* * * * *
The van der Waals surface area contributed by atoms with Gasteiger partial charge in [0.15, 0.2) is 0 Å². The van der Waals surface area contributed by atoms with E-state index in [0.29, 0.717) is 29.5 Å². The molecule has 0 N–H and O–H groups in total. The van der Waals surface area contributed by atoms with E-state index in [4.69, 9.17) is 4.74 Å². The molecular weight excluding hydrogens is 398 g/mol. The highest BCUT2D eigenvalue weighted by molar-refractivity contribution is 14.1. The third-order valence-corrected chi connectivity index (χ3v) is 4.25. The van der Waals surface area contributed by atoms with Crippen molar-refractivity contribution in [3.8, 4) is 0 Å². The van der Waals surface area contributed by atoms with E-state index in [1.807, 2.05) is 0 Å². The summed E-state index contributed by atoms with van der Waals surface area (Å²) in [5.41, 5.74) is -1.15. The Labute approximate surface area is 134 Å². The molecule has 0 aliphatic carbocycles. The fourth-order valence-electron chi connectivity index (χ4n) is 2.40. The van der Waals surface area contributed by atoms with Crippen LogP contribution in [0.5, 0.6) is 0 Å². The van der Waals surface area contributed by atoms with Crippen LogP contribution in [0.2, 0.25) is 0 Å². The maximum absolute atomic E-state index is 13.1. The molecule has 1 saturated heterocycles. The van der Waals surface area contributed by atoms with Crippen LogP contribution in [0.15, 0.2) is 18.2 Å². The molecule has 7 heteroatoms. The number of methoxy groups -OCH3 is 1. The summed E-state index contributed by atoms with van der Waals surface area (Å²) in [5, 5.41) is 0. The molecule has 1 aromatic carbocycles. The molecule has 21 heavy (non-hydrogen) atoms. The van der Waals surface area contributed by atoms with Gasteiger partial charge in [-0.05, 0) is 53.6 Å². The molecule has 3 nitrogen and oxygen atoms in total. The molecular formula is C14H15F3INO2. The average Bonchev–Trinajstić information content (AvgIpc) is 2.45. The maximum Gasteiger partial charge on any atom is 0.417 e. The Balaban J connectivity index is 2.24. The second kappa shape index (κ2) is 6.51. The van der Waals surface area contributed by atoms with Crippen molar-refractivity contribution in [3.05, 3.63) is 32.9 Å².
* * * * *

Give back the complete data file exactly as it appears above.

The van der Waals surface area contributed by atoms with Gasteiger partial charge in [0.15, 0.2) is 0 Å². The van der Waals surface area contributed by atoms with E-state index in [0.29, 0.717) is 29.5 Å². The molecule has 0 N–H and O–H groups in total. The van der Waals surface area contributed by atoms with E-state index in [4.69, 9.17) is 4.74 Å². The molecular weight excluding hydrogens is 398 g/mol. The highest BCUT2D eigenvalue weighted by molar-refractivity contribution is 14.1. The third-order valence-corrected chi connectivity index (χ3v) is 4.25. The van der Waals surface area contributed by atoms with Crippen molar-refractivity contribution in [3.8, 4) is 0 Å². The van der Waals surface area contributed by atoms with E-state index in [1.807, 2.05) is 0 Å². The summed E-state index contributed by atoms with van der Waals surface area (Å²) in [5.41, 5.74) is -1.15. The Labute approximate surface area is 134 Å². The molecule has 0 aliphatic carbocycles. The fourth-order valence-electron chi connectivity index (χ4n) is 2.40. The van der Waals surface area contributed by atoms with Crippen LogP contribution in [0.5, 0.6) is 0 Å². The van der Waals surface area contributed by atoms with Crippen LogP contribution in [0.2, 0.25) is 0 Å². The maximum absolute atomic E-state index is 13.1. The molecule has 1 saturated heterocycles. The van der Waals surface area contributed by atoms with Crippen LogP contribution in [0.15, 0.2) is 18.2 Å². The molecule has 7 heteroatoms. The number of methoxy groups -OCH3 is 1. The summed E-state index contributed by atoms with van der Waals surface area (Å²) in [5, 5.41) is 0. The molecule has 1 aromatic carbocycles. The molecule has 21 heavy (non-hydrogen) atoms. The van der Waals surface area contributed by atoms with Gasteiger partial charge in [-0.05, 0) is 53.6 Å². The molecule has 3 nitrogen and oxygen atoms in total. The molecular formula is C14H15F3INO2. The average Bonchev–Trinajstić information content (AvgIpc) is 2.45. The maximum Gasteiger partial charge on any atom is 0.417 e. The Balaban J connectivity index is 2.24. The second kappa shape index (κ2) is 6.51. The van der Waals surface area contributed by atoms with Crippen molar-refractivity contribution in [3.05, 3.63) is 32.9 Å².